Program Name: 2022 AAP National Conference & Exhibition

Abstract Title: Pediatric Fractures Associated with Riding Bicycles: A National Twenty-Year Analysis

William Huffman

Philadelphia, PA, United States

Biking is a popular childhood activity that has an intrinsic risk of injury. While multiple advocacy groups have pushed for protective equipment to help mitigate these risks, to date, trends in the national health burden of fractures associated with biking in the pediatric population have not been explored in depth.

The National Electronic Injury Surveillance System database was queried between 2001 and 2020 to identify patients aged ≤ 18 years with fractures presenting to U.S. Emergency Departments associated with bicycles. The narrative section of each entry was then individually analyzed to exclude patients not actively riding a bicycle to cause the fracture, as well as to note helmet use and motor vehicle involvement. Analysis of the annual incidence over time was performed with linear regression to determine the significance of trends observed in the number of bicycle-related fractures. National estimates and analysis of demographic and injury characteristics were performed with 95% confidence intervals.

A total of 34,722 fractures were identified in the database, representing an estimated 1,019,509 fractures from 2001-2020, or 50,975 fractures annually. Linear regression noted that the overall trend was significant for decreasing fractures over the time period (R2=0.8997; P< 0.001). Most fractures occurred in patients who were male (71.8%, 95% Confidence Interval [C.I.] 70.3–73.2%), White (53.0%, C.I. 45.9–60.0%), and aged 10-12 (30.6%, C.I. 29.6–31.7%) or 13-15 years (24.8%, C.I. 23.4–26.2%). Fractures occurred most commonly in the Spring (34.2%, C.I. 32.4–36.2%) or Summer (37.8%, 34.4–41.4%) and at the lower arm (25.2%, C.I. 22.8–27.8%), wrist (21.2%, C.I. 19.5–22.9%), or shoulder (10.5%, C.I. 9.7–11.3%). Patients who sustained fractures with the involvement of a motor vehicle were more likely to be admitted to the hospital (27.1%, C.I. 21.3–33.9%) compared to patients without the involvement of a motor vehicle (6.7%, C.I. 5.2–8.5%). Where helmet use was recorded in patients with skull fractures, only a small minority were wearing helmets (14.2%, C.I. 7.5–25.4%) with the majority of patients not wearing helmets at the time of fracture (85.7%, C.I. 28.7–40.8%).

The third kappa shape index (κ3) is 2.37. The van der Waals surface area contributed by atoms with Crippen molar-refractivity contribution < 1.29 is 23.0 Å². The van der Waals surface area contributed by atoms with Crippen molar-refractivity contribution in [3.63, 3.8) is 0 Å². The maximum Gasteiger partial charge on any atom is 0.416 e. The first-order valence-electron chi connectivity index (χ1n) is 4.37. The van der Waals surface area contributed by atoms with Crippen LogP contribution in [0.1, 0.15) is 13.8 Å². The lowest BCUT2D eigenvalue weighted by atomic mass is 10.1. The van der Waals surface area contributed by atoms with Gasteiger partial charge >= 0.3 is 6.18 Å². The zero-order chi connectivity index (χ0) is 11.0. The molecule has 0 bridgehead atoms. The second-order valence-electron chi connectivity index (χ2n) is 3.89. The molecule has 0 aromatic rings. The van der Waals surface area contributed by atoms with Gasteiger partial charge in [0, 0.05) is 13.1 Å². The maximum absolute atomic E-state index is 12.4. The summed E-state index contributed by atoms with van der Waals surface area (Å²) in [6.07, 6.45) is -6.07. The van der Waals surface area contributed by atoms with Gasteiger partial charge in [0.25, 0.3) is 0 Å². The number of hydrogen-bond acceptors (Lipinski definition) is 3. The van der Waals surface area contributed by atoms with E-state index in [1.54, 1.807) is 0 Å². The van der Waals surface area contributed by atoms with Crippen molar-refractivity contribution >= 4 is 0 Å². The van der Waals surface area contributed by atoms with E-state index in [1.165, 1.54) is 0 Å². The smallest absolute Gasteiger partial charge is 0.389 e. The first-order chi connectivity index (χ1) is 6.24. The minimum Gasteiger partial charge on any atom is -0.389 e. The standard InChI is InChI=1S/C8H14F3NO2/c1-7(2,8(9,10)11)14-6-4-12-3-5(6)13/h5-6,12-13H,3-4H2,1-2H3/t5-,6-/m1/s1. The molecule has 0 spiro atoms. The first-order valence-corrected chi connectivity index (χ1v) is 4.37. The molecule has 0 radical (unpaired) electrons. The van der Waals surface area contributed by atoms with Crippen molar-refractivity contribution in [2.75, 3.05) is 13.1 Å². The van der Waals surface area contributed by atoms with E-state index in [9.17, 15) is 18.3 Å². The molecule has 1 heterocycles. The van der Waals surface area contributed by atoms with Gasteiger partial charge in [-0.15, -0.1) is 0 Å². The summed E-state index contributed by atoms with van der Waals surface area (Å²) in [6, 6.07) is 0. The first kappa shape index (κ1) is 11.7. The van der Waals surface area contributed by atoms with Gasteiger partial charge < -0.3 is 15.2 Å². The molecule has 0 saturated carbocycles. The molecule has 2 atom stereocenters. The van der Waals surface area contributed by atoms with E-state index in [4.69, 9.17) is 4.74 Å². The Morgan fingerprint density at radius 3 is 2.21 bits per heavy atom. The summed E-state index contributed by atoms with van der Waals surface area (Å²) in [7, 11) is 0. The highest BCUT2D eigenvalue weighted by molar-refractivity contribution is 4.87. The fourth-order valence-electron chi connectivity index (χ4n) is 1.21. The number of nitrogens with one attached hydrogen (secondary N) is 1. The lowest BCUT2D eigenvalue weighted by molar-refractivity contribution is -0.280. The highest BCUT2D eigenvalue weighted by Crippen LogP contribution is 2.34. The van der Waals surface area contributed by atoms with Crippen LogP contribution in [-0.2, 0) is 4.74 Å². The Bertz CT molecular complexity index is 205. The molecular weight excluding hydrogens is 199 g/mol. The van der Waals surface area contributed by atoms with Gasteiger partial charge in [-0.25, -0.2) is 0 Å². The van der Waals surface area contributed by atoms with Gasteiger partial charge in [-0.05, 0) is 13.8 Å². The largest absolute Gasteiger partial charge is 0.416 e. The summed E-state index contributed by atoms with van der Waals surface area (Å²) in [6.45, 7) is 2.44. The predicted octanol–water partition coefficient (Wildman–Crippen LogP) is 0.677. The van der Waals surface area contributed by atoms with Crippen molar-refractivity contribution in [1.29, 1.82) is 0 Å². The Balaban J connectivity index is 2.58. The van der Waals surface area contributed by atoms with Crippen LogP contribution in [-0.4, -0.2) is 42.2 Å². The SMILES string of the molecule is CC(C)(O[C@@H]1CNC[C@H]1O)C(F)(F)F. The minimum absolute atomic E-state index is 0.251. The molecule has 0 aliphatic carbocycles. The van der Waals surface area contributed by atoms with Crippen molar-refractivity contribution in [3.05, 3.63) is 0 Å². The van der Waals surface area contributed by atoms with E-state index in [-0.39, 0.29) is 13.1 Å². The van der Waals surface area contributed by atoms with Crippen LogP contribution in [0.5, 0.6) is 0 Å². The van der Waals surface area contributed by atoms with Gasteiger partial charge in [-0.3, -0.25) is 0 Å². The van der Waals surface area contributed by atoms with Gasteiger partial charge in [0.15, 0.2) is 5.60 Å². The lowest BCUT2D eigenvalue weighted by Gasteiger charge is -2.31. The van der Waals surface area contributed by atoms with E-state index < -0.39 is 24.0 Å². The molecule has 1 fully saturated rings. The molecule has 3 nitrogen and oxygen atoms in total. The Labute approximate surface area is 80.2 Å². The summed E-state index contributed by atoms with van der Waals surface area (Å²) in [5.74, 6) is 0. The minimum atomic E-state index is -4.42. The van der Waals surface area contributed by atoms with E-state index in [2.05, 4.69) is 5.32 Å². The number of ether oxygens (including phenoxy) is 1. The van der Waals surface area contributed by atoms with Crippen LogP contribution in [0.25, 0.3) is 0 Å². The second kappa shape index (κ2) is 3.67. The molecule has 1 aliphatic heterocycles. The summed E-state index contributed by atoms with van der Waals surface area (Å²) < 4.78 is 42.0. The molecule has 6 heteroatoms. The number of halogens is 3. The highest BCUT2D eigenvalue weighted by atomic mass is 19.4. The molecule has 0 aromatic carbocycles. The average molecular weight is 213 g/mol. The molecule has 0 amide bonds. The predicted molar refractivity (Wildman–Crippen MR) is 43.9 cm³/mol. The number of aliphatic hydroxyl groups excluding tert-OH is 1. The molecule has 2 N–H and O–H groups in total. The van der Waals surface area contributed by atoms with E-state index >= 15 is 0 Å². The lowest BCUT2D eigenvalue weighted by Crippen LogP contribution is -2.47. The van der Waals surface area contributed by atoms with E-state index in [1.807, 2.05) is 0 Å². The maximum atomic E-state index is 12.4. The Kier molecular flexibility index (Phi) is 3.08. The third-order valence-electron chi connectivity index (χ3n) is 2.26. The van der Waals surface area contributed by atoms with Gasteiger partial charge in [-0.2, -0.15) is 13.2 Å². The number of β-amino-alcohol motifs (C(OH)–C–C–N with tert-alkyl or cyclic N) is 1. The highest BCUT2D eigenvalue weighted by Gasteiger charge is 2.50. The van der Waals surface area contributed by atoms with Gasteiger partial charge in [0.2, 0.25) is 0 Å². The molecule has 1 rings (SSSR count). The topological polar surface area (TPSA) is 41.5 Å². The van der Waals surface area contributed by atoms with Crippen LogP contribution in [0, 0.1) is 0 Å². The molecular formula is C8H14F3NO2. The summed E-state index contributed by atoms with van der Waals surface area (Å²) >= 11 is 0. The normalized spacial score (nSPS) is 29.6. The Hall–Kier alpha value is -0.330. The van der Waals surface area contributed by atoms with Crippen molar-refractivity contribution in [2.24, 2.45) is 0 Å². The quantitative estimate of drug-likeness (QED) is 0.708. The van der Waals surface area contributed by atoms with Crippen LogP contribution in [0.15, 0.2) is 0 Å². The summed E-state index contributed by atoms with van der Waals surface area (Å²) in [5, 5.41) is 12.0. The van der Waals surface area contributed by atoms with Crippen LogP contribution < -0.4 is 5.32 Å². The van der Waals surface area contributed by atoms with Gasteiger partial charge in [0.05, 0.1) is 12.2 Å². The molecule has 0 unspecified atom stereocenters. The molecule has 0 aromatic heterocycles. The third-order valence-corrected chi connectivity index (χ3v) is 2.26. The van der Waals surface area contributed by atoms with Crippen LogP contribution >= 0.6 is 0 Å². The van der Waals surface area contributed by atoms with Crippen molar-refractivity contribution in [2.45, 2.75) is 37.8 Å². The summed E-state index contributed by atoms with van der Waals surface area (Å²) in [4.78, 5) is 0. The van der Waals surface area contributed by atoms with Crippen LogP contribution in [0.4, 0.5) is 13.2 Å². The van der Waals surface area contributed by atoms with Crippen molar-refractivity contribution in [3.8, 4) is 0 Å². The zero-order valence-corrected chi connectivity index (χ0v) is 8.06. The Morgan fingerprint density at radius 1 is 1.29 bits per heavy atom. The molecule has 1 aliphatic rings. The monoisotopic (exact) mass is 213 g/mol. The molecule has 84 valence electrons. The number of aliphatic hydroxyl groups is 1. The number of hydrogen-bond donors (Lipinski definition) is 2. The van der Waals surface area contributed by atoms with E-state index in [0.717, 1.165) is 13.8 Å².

The national burden of fractures associated with riding bicycles in pediatric populations has shown a steady decrease for many years. However, the recent increase in fractures noted in 2020 is consistent with literature noting a significant increase in other injuries during the COVID-19 pandemic, potentially due to an increased use of bicycles from stay-at-home orders and cancellation of school and summer camps. The significant number of fractures requiring hospitalization with the involvement of a motor vehicle warrants further research in prevention of these injuries in children. The alarming number of skull fractures in which children were not wearing helmets supports continued efforts to promote consistent helmet use in children.

Figure 1

Figure 1 Fractures.png

Fractures Presenting to U.S. Emergency Departments Associated with Riding Bicycles in Patients Aged ≤ 18 Years from 2001-2020

Table 1

Table 1 Demographic.png

Demographic and Injury Characteristics of Patients ≤ 18 Years of Age Presenting to U.S. Emergency Departments Between 2001 and 2020 with Fractures Associated with Riding Bicycles